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Working with clients and their leases are never fun.
The first hurdle for the insurance agent is: Do you ask for the lease or do you not? It would be easy to say – sure you should. Not so fast. If you have never read a lease in your life, how would you even know what you are reading? You are also not a lawyer, so how can you be asked to review a legal document? If you ask for the lease, but the insured only sends you the two pages called “insurance requirements” and now you only see a small sliver of the whole picture created by the lease.
Taking these questions separately, consider the following:
• If you have never read a lease before, ask for help from a more experienced insurance person.
• You should never, ever read a lease and give any legal advice. That would be practicing law without a license. You are reviewing the lease from a risk transfer, risk acceptance and insurance response perspective. You should have a disclaimer to the effect that your review is an insurance review and that this review should not be considered legal guidance and for that, the insured should look to their attorney.
• As for reading a legal document, you do so every working day – that would be the insurance policies you provide for your clients.
• If you ask for the lease and you only get a couple of pages, make sure that fact is documented permanently in your files as well as confirming back to your client in writing.
• A final comment here – if you are only placing insurance based upon specific orders from your client, a lease review is going above and beyond the order taking role you are playing. That could put you in an enhanced role of having a “special relationship” with that client. Meaning that your E & O exposure in some states just rose. If you are already in a consultative role with the client, you already have that type of relationship and NOT reviewing the lease (or at least asking for it) could place you at higher risk for an E & O claim should something go awry as a result of a lease condition.
The next hurdle: Your client has already signed the lease before you got a chance to review it. Now, your client is stuck with the results – rarely will a landlord or a tenant be willing to renegotiate lease terms once they have been agreed to and signed. If your client has a number of leases, one thing that is true, no two will be exactly alike. Do your best to request that you are part of the lease negotiations, but in the end, it will be the client’s decision.
Let’s move on to the next hurdle: What if you are the agent for both the building owner and the tenant? Since the lease will create risk that is transferred at the same time as risk that is assumed, how do you properly act as an advising insurance agent for both? Well, there are a couple of options. First, you can play it straight with both – ‘just the facts, ma’am” and offer no opinion as to the good or the bad results, just solutions, if there are any. If there are not, make a written disclosure, whichever is adversely affected. Some insurance agencies will split up this review and recommendations by having another insurance agent in the office review the lease for one or the other of the two clients.
One of the less tangible items regarding leases is the value of that lease to both parties. A landlord may make several concessions because they want a stable, long-term tenant that will care for the property and pay their rent on time. A tenant may find the location extremely valuable and will not want to run the risk of the lease cancelling or upsetting the landlord. A discussion about their motivations and long-term objectives is a necessary component in working with your client. An example of this was brought home to me clearly during a recent discussion with a client (tenant). The client wanted to avoid all problems with the landlord at, literally, all costs due the value of the location. This client has 143 locations around the U. S. and, while all of the leases are different in various ways, a common thread among all of them was a hold harmless and indemnity agreement along with a requirement that the landlord be added as an Additional Insured to the General Liability policy. At one of the retail locations, an elderly customer had fallen outside the actual retail premises on the common sidewalk at the strip mall. Since the Additional Insured – Managers, Lessors of Premises endorsement only applies to injury within the premises leased to the insured tenant, the protection under the Additional Insured endorsement did not apply. Although the insurance company initially denied, they ultimately picked up the defense for the landlord with a reservation of rights under the contractual liability section of the liability policy, this created great concern by the tenant. A discussion took place with the insured and their attorney regarding the language of the endorsement, including the changes affecting that endorsement that took place with the 2007 revisions.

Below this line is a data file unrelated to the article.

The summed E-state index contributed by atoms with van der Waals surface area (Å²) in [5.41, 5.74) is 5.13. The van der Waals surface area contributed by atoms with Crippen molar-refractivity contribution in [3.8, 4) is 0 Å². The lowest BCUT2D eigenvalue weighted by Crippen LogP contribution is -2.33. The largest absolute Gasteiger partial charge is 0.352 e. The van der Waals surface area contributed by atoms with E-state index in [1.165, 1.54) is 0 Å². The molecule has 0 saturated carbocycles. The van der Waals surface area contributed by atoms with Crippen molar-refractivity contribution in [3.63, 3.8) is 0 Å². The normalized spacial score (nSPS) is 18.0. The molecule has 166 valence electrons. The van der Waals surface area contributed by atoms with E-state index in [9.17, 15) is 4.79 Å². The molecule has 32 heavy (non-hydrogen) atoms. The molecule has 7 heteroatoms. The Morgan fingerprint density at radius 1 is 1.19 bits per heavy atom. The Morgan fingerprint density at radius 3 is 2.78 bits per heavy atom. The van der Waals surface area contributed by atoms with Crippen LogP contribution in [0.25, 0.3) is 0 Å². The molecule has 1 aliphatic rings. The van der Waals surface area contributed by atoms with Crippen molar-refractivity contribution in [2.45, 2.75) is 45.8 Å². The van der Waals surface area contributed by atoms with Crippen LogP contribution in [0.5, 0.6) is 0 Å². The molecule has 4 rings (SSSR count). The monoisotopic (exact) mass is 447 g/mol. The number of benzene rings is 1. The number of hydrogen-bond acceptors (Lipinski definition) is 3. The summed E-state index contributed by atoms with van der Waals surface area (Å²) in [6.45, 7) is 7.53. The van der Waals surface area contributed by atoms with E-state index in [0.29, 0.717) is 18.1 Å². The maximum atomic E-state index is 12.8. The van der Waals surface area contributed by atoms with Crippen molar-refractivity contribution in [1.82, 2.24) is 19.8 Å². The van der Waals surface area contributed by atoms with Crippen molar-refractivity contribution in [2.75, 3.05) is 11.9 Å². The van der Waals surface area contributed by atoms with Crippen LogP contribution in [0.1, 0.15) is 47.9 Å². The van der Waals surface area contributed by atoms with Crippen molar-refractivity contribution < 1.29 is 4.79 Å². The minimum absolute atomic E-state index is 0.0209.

That newer edition of the Additional Insured endorsement contains language that restricts the landlord’s access to the insurance policy only if the Named Insured (or a party over whom the NI has direction or control) contributes in some way to the injury. Many insurance companies have adopted this newer edition and the insured needed to understand that their desire to broaden the coverage response for the landlord, rather than restricting it, would limit their insurance marketplace options. The result of the discussion was that the insured’s attorney would specifically review the indemnity provisions, looking to those to be the backstop to the Additional Insured endorsement and the agent would be watchful for the proper AI endorsement on the future policies. A good division of labor for all.
Good luck and happy reading. ~M